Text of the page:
The surreal thing

Children’s Laureate Anthony Browne tells Andy Murray why an exhibition of his work is always a humbling experience

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If you’re unfamiliar with the world of the modern children’s picture book, you might not think that you’re missing much: undemanding tales of cute talking animals conveying heavy-handed life lessons – that sort of thing. And yes, plenty of books just like that do exist, but such generalisations reckon without the work of truly great writer-illustrators like Anthony Browne.

Born in Sheffield in 1946, Browne has written a string of striking and memorable children’s books, all rendered in beautiful, vivid, surreal imagery. His breakthough book was 1983’s Gorilla – his use of gorillas as characters is a regular motif. Voices In The Park recounts a leafy day out from four conflicting perspectives, like Rashomon for nippers as illustrated by Magritte. The likes of Into The Forest and The Tunnel are equally as bold, and in 1994 he created an exquisite picture-book retelling of King Kong.

Now Browne will be celebrated in a career-spanning retrospective exhibition in Newcastle. The prospect of this clearly delights him.

“I’ve actually had lots of big exhibitions in different countries, like South America and France and Korea. I was starting to feel a bit like one of those people who are appreciated everywhere else except their own country, so it was really nice to hear that they were going to do one! I’m particularly pleased that the exhibition’s in the north and not, as nearly everything else is, in London.”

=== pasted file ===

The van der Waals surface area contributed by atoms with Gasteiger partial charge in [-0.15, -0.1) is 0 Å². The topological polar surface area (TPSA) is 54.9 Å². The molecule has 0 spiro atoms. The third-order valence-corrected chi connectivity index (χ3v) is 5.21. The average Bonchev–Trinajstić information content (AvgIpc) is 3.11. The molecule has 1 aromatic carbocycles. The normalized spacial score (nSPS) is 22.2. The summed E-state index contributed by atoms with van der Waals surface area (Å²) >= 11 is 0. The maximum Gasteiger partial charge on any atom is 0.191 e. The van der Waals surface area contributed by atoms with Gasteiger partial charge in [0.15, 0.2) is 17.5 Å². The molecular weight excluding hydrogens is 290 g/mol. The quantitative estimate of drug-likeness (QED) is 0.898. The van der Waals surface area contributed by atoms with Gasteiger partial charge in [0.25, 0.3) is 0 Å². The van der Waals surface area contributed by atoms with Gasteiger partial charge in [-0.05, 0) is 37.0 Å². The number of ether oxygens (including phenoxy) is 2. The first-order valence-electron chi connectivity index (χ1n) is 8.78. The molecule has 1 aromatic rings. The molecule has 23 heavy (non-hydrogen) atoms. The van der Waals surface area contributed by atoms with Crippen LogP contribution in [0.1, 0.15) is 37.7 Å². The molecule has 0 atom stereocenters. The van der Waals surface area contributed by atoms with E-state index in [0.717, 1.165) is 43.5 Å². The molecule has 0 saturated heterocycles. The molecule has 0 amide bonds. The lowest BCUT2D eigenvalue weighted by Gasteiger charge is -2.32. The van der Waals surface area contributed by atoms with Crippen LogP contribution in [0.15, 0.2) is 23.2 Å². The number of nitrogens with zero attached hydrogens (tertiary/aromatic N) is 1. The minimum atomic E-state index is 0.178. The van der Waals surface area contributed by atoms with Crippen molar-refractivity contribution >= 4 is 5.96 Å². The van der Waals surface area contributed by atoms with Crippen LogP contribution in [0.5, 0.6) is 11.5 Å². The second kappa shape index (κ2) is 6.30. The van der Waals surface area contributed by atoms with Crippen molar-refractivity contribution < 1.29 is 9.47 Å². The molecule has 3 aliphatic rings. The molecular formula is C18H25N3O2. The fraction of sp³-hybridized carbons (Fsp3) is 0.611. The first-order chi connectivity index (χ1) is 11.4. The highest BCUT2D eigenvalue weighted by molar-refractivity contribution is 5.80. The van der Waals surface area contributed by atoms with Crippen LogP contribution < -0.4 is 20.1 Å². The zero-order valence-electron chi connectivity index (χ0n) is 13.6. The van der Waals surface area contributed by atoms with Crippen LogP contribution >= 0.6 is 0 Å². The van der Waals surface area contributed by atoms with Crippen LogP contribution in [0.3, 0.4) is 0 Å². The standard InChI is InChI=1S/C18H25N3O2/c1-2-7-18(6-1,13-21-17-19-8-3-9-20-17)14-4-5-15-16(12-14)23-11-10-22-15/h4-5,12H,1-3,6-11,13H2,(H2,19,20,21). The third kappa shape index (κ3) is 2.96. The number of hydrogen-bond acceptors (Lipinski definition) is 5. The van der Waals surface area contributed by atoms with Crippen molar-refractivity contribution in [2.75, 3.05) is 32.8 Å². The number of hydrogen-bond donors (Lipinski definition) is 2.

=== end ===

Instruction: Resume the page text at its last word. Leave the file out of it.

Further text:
The picture-book as we know it didn’t really exist during Browne’s own childhood, so he grew up reading established favourites like Alice’s Adventures in Wonderland and Hansel And Gretel. Another touchstone for him was Ken Reid’s 1950 comic-strip annual Fudge In Toffee Town.

“In Toffee Town, everything was made of sweets and chocolate and cake and the rivers were lemonade. I just thought that sounded absolutely wonderful.”

If there’s a common thread here, it’s that Browne had a penchant for stories of a surreal nature – something that’s always been evident in his own work.

“The one childhood drawing of mine that my mother kept was of my legs walking along – and there’s a pirate in the shoe, and a couple of pirates climbing up my legs. I must have been doing a picture and decided it was boring, so I just put a pirate in, and suddenly that transformed everything. That’s surrealism, of course. I had no idea what surrealism was, but it is a surrealist drawing.”

Aside from the retrospective exhibition, he’s recently written an illustrated memoir entitled Playing The Shape Game. Currently he holds the honorary post of Children’s Laureate, and in this capacity has written pieces advocating early literacy for everything from The Guardian to The Sun. Is there a part of him that looks forward to the day when he can slope off, lock the door, and concentrate on his work?

“Yes, yes there is. I have to stress that it’s been fantastic, and if I was asked to do the Laureateship again knowing what I know now I’d still happily do it, just for all the benefits there have been, in terms of promoting picture books and looking at kids’ creativity. But you choose to be a writer because you like to sit in a room quietly and draw and write, and I am looking forward to getting back to that.”

At the start of his career Browne had to defend the degree of sophistication he wanted to bring to his books, but he was unwavering in the belief that his young readership were up to the task.

“Children are capable of so much more than most grown-ups think: of understanding more, of noticing more, of being aware of more. I think all children are surrealists.”

Through the Magic Mirror: The World of Anthony Browne, Seven Stories Gallery, Ouseburn Valley, Newcastle, 9 April 2011 – 14 March 2012

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